The Carnegie Corporation of New York has awarded a grant to RUSI to study how advances in the conventional military capabilities of non-nuclear states could affect nuclear crisis stability and alliance dynamics.
South Korea’s main opposition party has called for the reintroduction of US nuclear weapons on the peninsula. This is just posturing and not a good idea, but could reopen a debate in South Korea about the credibility of Washington’s security guarantees.
China’s stock market crash is not the beginning of a global economic downturn, or the start of a Chinese recession. But it is a reminder of just how fragile China remains, and how far it still is from the status of a global power.
Officials from the US and China put on brave faces at the recently concluded US-China Strategic and Economic Dialogue. Tensions in the maritime and cyber realms, however, are threatening to send the relationship into a downward spiral.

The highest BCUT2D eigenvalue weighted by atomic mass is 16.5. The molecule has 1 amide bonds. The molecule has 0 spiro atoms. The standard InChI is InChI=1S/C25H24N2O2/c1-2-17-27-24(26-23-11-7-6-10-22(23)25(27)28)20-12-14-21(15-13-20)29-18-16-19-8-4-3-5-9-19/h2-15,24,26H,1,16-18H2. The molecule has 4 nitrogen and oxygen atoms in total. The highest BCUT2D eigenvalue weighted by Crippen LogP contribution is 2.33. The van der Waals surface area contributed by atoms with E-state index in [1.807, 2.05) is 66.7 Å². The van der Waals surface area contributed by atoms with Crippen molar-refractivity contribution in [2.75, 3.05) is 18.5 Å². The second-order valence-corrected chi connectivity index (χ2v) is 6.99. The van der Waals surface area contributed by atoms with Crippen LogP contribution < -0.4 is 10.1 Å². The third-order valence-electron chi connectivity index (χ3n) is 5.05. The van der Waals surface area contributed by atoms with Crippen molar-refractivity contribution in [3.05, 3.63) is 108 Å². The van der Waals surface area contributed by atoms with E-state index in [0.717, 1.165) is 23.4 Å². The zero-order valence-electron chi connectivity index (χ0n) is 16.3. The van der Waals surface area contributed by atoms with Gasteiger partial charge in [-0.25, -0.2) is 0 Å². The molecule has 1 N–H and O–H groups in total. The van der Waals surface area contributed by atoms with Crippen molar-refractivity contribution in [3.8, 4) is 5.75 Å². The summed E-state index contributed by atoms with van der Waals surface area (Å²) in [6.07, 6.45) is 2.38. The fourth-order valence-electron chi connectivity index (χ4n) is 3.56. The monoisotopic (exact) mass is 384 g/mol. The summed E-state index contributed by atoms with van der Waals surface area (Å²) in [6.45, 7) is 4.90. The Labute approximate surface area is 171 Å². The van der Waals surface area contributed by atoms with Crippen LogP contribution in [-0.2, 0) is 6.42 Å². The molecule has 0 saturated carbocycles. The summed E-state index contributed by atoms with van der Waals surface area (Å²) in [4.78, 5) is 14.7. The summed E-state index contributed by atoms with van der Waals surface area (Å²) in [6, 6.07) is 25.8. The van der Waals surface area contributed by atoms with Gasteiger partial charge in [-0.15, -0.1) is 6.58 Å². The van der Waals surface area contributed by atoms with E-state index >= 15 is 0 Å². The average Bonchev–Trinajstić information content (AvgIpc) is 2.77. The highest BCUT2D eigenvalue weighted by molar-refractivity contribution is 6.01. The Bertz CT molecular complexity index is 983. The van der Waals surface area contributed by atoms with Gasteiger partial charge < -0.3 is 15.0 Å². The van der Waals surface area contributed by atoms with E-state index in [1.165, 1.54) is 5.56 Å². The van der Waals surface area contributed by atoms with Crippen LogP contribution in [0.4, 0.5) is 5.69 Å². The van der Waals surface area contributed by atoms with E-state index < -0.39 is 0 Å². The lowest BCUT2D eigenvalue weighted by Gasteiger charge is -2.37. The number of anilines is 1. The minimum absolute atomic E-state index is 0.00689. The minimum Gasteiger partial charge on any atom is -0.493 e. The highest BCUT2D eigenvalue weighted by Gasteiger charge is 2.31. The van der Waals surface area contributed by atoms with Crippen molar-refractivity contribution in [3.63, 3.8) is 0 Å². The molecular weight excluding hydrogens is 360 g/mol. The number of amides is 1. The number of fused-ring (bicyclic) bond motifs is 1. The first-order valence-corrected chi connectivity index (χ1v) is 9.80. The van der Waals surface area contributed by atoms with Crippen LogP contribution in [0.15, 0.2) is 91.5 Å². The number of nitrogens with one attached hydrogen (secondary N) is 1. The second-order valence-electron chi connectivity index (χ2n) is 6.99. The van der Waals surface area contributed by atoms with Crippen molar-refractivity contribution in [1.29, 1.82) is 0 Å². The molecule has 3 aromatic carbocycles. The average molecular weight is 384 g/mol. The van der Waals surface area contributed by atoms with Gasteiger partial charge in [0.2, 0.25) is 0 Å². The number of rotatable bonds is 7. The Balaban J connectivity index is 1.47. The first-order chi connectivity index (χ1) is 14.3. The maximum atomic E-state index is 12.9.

One of the most troubling, but fundamental, questions confronting India is its relationship with China. While India wants a mutually beneficial and cooperative relationship that is conflict-free and cordial, does China want a similar relationship with India?
Afghanistan could potentially become the centre of cooperation, not competition, between India and China, the two main Asian powers. This can only be achieved if problems and barriers are overcome and small-scale initiatives are implemented in order to stabilise Afghanistan.
Over the past three years, RUSI has conducted a research project bringing together influential thinkers from China, India, the UK and Afghanistan in a number of workshops in Beijing, New Delhi and Qatar. The aim was to outline areas of common interest between China and India in Afghanistan. As part of this project, we asked Indian and Chinese researchers to offer their perspectives on where Delhi...